From: Gandhi and His Spinning Wheel: The Story Behind an Iconic Photo, Time Life, September 2014:
In typed notes that accompanied Bourke-White’s film when it was sent from India to LIFE’s New York offices in the spring of 1946, the significance of the simple spinning wheel in the photo is made abundantly clear:
[Gandhi] spins every day for 1 hr. beginning usually at 4. All members of his ashram must spin. He and his followers encourage everyone to spin. Even M. B-W was encouraged to lay [aside] her camera to spin. . . . When I remarked that both photography and spinning were handicrafts, they told me seriously, “The greater of the 2 is spinning.” Spinning is raised to the heights almost of a religion with Gandhi and his followers. The spinning wheel is sort of an Ikon to them. Spinning is a cure all, and is spoken of in terms of the highest poetry.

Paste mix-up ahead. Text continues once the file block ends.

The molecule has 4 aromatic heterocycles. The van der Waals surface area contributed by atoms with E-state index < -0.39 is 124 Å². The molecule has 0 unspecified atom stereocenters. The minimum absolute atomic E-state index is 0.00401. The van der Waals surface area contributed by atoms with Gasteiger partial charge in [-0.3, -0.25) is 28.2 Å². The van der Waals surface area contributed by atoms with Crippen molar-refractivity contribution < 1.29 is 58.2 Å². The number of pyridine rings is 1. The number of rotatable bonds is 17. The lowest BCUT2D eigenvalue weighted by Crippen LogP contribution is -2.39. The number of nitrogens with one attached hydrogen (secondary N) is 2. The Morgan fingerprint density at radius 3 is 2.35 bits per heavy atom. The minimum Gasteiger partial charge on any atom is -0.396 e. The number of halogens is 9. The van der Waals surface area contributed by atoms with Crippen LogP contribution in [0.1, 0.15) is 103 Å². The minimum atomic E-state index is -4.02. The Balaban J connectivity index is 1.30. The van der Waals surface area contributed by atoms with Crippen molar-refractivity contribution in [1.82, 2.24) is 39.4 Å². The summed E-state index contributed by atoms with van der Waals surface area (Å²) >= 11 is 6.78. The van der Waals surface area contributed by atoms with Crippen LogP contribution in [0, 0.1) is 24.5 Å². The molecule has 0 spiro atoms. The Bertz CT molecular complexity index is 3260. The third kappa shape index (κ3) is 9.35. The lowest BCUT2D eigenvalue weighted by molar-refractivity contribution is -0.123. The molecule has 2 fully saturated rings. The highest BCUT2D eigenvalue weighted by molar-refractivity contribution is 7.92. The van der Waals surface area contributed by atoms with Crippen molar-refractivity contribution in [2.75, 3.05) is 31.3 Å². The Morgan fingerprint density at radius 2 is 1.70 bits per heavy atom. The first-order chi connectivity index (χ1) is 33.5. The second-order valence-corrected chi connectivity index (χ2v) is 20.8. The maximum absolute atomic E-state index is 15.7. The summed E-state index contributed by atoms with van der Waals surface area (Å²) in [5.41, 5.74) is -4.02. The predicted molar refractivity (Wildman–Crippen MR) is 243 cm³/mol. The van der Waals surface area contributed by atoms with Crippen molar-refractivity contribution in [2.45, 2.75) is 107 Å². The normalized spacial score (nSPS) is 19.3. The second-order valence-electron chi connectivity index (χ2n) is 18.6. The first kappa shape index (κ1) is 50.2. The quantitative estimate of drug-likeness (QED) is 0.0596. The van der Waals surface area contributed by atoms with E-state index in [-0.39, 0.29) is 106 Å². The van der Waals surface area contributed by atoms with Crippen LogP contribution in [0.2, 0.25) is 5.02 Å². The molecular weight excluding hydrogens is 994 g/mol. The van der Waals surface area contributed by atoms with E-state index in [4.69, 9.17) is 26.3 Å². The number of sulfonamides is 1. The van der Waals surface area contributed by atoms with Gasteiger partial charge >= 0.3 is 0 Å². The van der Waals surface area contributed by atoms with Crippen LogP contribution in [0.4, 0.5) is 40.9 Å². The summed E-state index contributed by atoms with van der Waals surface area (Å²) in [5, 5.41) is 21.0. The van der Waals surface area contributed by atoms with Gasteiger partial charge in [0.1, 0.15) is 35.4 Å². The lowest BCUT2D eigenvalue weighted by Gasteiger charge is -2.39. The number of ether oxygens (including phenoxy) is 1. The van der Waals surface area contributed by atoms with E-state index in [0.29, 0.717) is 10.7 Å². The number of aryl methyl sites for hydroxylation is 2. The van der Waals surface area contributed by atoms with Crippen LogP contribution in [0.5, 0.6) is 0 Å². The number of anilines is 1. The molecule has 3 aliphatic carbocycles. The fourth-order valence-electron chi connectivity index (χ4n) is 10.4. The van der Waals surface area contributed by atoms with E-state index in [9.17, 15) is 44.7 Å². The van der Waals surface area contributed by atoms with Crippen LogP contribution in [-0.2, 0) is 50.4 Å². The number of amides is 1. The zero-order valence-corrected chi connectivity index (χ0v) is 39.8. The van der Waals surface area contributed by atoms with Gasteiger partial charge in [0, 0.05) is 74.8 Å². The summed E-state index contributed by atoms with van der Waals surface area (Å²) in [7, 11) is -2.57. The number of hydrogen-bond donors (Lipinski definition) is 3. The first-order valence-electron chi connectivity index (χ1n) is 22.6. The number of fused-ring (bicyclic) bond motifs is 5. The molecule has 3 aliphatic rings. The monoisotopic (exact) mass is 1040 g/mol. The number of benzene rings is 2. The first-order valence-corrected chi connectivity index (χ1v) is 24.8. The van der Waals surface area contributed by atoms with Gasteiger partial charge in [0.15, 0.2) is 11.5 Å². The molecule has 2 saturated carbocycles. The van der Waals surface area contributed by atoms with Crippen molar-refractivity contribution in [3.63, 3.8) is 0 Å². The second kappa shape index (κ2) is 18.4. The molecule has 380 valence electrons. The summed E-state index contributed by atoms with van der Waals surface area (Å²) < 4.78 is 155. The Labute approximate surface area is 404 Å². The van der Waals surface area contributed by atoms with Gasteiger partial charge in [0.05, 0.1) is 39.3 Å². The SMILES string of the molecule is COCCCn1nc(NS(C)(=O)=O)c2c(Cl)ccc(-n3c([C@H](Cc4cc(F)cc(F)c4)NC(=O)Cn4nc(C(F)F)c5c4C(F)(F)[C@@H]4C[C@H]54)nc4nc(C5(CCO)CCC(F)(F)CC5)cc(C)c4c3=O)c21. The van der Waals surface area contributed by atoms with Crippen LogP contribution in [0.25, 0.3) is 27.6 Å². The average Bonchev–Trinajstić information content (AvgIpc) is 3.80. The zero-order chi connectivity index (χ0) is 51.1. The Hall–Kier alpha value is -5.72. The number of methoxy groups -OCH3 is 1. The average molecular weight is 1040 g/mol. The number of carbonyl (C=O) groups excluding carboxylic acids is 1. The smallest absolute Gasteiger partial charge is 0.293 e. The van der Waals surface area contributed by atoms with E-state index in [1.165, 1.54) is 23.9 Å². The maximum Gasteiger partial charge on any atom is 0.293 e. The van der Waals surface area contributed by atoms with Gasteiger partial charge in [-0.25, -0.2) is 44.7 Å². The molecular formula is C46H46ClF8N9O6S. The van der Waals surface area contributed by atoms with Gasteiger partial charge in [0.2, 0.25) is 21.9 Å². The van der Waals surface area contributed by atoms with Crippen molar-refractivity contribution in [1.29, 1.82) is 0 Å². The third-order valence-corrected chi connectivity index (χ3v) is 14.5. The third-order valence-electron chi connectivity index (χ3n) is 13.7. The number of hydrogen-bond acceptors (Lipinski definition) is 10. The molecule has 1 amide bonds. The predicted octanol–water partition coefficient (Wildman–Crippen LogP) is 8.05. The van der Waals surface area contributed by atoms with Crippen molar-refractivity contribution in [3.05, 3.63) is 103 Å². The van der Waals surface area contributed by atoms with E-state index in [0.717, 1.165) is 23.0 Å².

Gandhi was murdered two years after this photo was taken:
Nathuram Vinayak Godse was a right wing advocate of Hindu nationalism who assassinated Mahatma Gandhi, shooting him in the chest three times at point blank range in New Delhi on 30 January 1948.
Godse was hanged for the murder a year later.